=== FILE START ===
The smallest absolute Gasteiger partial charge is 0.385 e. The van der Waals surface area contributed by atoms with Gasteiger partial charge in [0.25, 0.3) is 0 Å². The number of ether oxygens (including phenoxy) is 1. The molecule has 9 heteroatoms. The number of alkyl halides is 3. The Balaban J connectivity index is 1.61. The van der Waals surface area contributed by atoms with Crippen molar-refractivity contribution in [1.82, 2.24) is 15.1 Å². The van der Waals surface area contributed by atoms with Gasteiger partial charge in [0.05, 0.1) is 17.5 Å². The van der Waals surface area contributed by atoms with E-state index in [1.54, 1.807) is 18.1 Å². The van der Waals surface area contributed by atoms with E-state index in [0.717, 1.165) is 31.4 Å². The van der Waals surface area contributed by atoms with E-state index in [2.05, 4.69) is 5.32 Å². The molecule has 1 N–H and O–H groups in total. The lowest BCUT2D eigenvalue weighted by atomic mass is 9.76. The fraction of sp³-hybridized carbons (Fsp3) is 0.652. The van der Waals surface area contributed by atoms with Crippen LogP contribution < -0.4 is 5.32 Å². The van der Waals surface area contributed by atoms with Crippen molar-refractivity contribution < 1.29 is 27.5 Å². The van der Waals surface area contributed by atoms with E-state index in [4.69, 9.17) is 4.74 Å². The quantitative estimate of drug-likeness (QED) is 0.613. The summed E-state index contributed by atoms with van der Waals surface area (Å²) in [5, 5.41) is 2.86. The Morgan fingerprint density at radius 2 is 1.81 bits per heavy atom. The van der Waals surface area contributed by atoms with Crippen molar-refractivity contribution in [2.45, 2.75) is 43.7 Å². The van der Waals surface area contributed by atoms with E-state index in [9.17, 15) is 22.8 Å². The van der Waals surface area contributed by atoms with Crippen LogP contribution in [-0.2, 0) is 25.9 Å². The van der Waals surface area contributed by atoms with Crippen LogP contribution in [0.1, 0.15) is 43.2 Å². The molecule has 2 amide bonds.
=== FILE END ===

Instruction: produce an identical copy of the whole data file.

The smallest absolute Gasteiger partial charge is 0.385 e. The van der Waals surface area contributed by atoms with Gasteiger partial charge in [0.25, 0.3) is 0 Å². The number of ether oxygens (including phenoxy) is 1. The molecule has 9 heteroatoms. The number of alkyl halides is 3. The Balaban J connectivity index is 1.61. The van der Waals surface area contributed by atoms with Crippen molar-refractivity contribution in [1.82, 2.24) is 15.1 Å². The van der Waals surface area contributed by atoms with Gasteiger partial charge in [0.05, 0.1) is 17.5 Å². The van der Waals surface area contributed by atoms with E-state index in [1.54, 1.807) is 18.1 Å². The van der Waals surface area contributed by atoms with E-state index in [0.717, 1.165) is 31.4 Å². The van der Waals surface area contributed by atoms with E-state index in [2.05, 4.69) is 5.32 Å². The molecule has 1 N–H and O–H groups in total. The lowest BCUT2D eigenvalue weighted by atomic mass is 9.76. The fraction of sp³-hybridized carbons (Fsp3) is 0.652. The van der Waals surface area contributed by atoms with Crippen LogP contribution < -0.4 is 5.32 Å². The van der Waals surface area contributed by atoms with Crippen molar-refractivity contribution < 1.29 is 27.5 Å². The van der Waals surface area contributed by atoms with E-state index in [4.69, 9.17) is 4.74 Å². The quantitative estimate of drug-likeness (QED) is 0.613. The summed E-state index contributed by atoms with van der Waals surface area (Å²) in [5, 5.41) is 2.86. The Morgan fingerprint density at radius 2 is 1.81 bits per heavy atom. The van der Waals surface area contributed by atoms with Crippen molar-refractivity contribution in [2.45, 2.75) is 43.7 Å². The van der Waals surface area contributed by atoms with E-state index in [9.17, 15) is 22.8 Å². The van der Waals surface area contributed by atoms with Crippen LogP contribution in [-0.2, 0) is 25.9 Å². The van der Waals surface area contributed by atoms with Crippen LogP contribution in [0.1, 0.15) is 43.2 Å². The molecule has 2 amide bonds.